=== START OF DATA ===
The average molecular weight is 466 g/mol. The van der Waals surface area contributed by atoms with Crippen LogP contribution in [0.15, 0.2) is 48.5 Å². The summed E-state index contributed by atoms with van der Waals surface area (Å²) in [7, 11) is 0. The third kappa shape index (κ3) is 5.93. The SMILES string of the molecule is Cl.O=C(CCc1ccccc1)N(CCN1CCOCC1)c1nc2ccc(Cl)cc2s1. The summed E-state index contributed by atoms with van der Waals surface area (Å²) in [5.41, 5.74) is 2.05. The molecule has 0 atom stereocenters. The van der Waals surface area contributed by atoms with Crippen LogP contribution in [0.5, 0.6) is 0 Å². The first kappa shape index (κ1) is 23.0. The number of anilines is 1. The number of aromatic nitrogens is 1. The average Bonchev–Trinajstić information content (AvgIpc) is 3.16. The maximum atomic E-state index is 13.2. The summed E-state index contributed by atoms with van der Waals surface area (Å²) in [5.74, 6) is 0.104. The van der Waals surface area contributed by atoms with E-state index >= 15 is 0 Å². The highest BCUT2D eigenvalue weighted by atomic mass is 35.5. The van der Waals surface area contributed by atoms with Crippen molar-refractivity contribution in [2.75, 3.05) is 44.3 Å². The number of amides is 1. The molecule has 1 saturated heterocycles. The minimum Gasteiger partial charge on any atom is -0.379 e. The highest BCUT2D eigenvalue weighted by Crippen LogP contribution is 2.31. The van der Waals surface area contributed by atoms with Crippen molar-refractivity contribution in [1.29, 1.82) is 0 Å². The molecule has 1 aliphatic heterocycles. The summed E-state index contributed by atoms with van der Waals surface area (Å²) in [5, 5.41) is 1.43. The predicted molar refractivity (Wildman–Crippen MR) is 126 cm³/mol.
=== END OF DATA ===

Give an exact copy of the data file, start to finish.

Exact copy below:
The average molecular weight is 466 g/mol. The van der Waals surface area contributed by atoms with Crippen LogP contribution in [0.15, 0.2) is 48.5 Å². The summed E-state index contributed by atoms with van der Waals surface area (Å²) in [7, 11) is 0. The third kappa shape index (κ3) is 5.93. The SMILES string of the molecule is Cl.O=C(CCc1ccccc1)N(CCN1CCOCC1)c1nc2ccc(Cl)cc2s1. The summed E-state index contributed by atoms with van der Waals surface area (Å²) in [5.41, 5.74) is 2.05. The molecule has 0 atom stereocenters. The van der Waals surface area contributed by atoms with Crippen LogP contribution in [0.5, 0.6) is 0 Å². The first kappa shape index (κ1) is 23.0. The number of anilines is 1. The number of aromatic nitrogens is 1. The average Bonchev–Trinajstić information content (AvgIpc) is 3.16. The maximum atomic E-state index is 13.2. The summed E-state index contributed by atoms with van der Waals surface area (Å²) in [5.74, 6) is 0.104. The van der Waals surface area contributed by atoms with E-state index >= 15 is 0 Å². The highest BCUT2D eigenvalue weighted by atomic mass is 35.5. The van der Waals surface area contributed by atoms with Crippen molar-refractivity contribution in [2.75, 3.05) is 44.3 Å². The number of amides is 1. The molecule has 1 saturated heterocycles. The minimum Gasteiger partial charge on any atom is -0.379 e. The highest BCUT2D eigenvalue weighted by Crippen LogP contribution is 2.31. The van der Waals surface area contributed by atoms with Crippen molar-refractivity contribution in [1.29, 1.82) is 0 Å². The molecule has 1 aliphatic heterocycles. The summed E-state index contributed by atoms with van der Waals surface area (Å²) in [5, 5.41) is 1.43. The predicted molar refractivity (Wildman–Crippen MR) is 126 cm³/mol.